Rare Win for Workers in Supreme Court Arbitration Case

Author: David B. Weisenfeld, XpertHR Legal Editor

January 15, 2019

The Supreme Court has handed a rare victory to workers in a case involving a mandatory arbitration provision. In New Prime Inc. v. Oliveira, the Court ruled unanimously that while a court's authority to compel arbitration under the Federal Arbitration Act (FAA) may be considerable, it isn't unconditional and does not extend to all private employment contracts.

The case involved an arbitration agreement between an interstate trucking company and one of its drivers, Dominic Oliveira, stating that an arbitrator should resolve any disputes arising out of the parties' work relationship. When Oliveira filed a class action lawsuit claiming the company denied its drivers lawful wages, the company relied on the agreement and sought to compel arbitration.

Section 1 of the FAA carves out an exception for "contracts of employment of workers engaged in foreign or interstate commerce." And while Oliveira unquestionably engaged in interstate commerce, the company claimed the term "contracts of employment" refers only to contracts establishing an employer-employee relationship. Since Oliveira was an independent contractor, the company argued the FAA's arbitration exception does not apply.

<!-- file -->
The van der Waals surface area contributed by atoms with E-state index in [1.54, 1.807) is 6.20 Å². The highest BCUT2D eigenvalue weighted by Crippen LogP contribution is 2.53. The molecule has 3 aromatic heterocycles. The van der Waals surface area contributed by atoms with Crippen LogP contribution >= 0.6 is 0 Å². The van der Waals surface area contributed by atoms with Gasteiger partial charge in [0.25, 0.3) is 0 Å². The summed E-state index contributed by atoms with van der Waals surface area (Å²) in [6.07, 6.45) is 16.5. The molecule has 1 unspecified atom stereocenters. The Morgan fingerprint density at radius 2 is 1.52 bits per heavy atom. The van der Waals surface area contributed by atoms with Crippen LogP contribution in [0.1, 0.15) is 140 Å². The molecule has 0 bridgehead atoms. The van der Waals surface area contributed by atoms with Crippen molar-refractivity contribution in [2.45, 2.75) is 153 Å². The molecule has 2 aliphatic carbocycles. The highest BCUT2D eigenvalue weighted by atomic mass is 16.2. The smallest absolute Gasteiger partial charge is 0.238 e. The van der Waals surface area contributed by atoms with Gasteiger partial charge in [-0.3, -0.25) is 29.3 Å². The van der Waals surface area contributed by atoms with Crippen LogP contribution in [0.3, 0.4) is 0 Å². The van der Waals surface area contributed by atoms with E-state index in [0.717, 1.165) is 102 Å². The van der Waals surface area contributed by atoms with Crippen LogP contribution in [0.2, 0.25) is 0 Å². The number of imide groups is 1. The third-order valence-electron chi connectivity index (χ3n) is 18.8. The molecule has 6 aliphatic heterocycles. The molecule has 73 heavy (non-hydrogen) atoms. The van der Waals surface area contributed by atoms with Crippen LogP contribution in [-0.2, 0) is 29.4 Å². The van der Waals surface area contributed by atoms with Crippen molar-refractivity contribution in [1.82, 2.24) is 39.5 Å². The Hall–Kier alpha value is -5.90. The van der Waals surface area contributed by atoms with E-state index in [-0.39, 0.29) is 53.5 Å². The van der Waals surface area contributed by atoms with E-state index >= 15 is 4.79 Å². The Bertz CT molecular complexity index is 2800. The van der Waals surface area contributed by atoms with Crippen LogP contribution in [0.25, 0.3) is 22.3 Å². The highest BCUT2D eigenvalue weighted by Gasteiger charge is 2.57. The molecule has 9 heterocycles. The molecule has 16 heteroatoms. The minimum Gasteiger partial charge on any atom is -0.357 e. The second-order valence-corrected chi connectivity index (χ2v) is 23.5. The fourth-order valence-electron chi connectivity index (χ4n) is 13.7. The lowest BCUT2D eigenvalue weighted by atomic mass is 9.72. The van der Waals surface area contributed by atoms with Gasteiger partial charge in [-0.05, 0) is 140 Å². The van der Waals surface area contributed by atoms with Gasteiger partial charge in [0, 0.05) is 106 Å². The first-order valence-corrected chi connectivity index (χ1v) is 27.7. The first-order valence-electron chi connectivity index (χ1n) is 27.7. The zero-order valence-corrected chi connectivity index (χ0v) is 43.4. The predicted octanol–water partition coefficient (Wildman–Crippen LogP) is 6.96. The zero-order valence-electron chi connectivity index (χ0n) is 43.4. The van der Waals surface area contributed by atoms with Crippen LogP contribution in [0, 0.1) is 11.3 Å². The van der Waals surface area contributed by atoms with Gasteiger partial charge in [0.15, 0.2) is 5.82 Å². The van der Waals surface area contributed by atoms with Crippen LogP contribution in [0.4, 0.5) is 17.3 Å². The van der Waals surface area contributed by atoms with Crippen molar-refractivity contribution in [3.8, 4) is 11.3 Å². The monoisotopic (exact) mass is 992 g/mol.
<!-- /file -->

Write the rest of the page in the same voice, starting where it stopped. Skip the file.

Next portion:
But the Supreme Court disagreed. Writing for the Court, Justice Neil Gorsuch said there was nothing to show that a "contract of employment" necessarily signaled a formal employer-employee relationship at the time Congress passed the FAA. Instead, he noted that Congress spoke of workers, a term that everyone agrees easily embraces independent contractors.

While the Court has repeatedly held that Congress adopted the FAA in an effort to establish a broad federal policy favoring arbitration agreements, it found the FAA's language is clear that there are limits. And since the term contract of employment refers to any agreement to perform work, Justice Gorsuch said it is for a court to decide if Oliveira's arbitration agreement with the company falls within Section 1's exception.

The US Chamber of Commerce had urged the Court to rule for the employer, claiming that thousands of arbitration agreements would be called into question if the justices ruled against the business community.